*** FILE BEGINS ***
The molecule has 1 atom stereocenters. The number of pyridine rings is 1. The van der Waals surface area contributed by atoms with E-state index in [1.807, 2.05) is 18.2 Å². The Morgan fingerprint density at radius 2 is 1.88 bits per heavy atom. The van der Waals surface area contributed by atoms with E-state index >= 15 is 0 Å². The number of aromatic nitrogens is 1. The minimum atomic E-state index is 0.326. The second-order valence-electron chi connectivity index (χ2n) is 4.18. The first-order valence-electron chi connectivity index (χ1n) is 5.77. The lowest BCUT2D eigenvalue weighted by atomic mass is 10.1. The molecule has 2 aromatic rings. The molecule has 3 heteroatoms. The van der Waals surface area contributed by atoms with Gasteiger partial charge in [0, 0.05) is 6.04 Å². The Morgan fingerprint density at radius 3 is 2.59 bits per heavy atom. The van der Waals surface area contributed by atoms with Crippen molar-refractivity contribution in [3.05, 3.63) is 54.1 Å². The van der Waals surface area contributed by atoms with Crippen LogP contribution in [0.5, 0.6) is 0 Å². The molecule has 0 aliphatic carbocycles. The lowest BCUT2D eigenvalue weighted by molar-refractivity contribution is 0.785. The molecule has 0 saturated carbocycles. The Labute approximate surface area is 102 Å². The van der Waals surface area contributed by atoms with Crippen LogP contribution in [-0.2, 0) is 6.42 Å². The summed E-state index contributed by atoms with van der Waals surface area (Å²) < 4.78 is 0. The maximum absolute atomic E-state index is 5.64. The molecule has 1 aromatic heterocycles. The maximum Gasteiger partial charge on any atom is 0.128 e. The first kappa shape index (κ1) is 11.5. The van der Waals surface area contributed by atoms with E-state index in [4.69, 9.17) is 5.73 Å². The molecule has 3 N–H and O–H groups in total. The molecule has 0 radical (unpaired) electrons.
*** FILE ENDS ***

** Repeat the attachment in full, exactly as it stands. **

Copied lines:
The molecule has 1 atom stereocenters. The number of pyridine rings is 1. The van der Waals surface area contributed by atoms with E-state index in [1.807, 2.05) is 18.2 Å². The Morgan fingerprint density at radius 2 is 1.88 bits per heavy atom. The van der Waals surface area contributed by atoms with E-state index >= 15 is 0 Å². The number of aromatic nitrogens is 1. The minimum atomic E-state index is 0.326. The second-order valence-electron chi connectivity index (χ2n) is 4.18. The first-order valence-electron chi connectivity index (χ1n) is 5.77. The lowest BCUT2D eigenvalue weighted by atomic mass is 10.1. The molecule has 2 aromatic rings. The molecule has 3 heteroatoms. The van der Waals surface area contributed by atoms with Gasteiger partial charge in [0, 0.05) is 6.04 Å². The Morgan fingerprint density at radius 3 is 2.59 bits per heavy atom. The van der Waals surface area contributed by atoms with Crippen molar-refractivity contribution in [3.05, 3.63) is 54.1 Å². The van der Waals surface area contributed by atoms with Crippen LogP contribution in [0.5, 0.6) is 0 Å². The molecule has 0 aliphatic carbocycles. The lowest BCUT2D eigenvalue weighted by molar-refractivity contribution is 0.785. The molecule has 0 saturated carbocycles. The Labute approximate surface area is 102 Å². The van der Waals surface area contributed by atoms with Crippen LogP contribution in [-0.2, 0) is 6.42 Å². The summed E-state index contributed by atoms with van der Waals surface area (Å²) < 4.78 is 0. The maximum absolute atomic E-state index is 5.64. The molecule has 1 aromatic heterocycles. The maximum Gasteiger partial charge on any atom is 0.128 e. The first kappa shape index (κ1) is 11.5. The van der Waals surface area contributed by atoms with E-state index in [4.69, 9.17) is 5.73 Å². The molecule has 3 N–H and O–H groups in total. The molecule has 0 radical (unpaired) electrons.